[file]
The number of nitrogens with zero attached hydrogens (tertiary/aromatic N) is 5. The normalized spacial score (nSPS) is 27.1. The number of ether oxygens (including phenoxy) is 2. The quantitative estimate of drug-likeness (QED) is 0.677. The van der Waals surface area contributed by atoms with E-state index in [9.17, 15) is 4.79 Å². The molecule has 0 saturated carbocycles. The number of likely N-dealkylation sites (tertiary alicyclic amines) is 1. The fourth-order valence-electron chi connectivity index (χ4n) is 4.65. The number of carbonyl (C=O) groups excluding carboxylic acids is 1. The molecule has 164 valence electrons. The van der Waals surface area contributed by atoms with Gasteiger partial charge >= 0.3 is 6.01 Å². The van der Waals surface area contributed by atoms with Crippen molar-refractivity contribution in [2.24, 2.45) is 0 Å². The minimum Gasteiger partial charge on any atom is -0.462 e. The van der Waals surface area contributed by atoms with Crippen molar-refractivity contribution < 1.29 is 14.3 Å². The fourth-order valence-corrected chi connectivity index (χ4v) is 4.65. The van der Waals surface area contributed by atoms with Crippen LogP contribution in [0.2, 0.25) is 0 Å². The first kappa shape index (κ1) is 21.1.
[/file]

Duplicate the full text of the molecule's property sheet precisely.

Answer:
The number of nitrogens with zero attached hydrogens (tertiary/aromatic N) is 5. The normalized spacial score (nSPS) is 27.1. The number of ether oxygens (including phenoxy) is 2. The quantitative estimate of drug-likeness (QED) is 0.677. The van der Waals surface area contributed by atoms with E-state index in [9.17, 15) is 4.79 Å². The molecule has 0 saturated carbocycles. The number of likely N-dealkylation sites (tertiary alicyclic amines) is 1. The fourth-order valence-electron chi connectivity index (χ4n) is 4.65. The number of carbonyl (C=O) groups excluding carboxylic acids is 1. The molecule has 164 valence electrons. The van der Waals surface area contributed by atoms with Gasteiger partial charge >= 0.3 is 6.01 Å². The van der Waals surface area contributed by atoms with Crippen molar-refractivity contribution in [2.24, 2.45) is 0 Å². The minimum Gasteiger partial charge on any atom is -0.462 e. The van der Waals surface area contributed by atoms with Crippen molar-refractivity contribution < 1.29 is 14.3 Å². The fourth-order valence-corrected chi connectivity index (χ4v) is 4.65. The van der Waals surface area contributed by atoms with Crippen LogP contribution in [0.2, 0.25) is 0 Å². The first kappa shape index (κ1) is 21.1.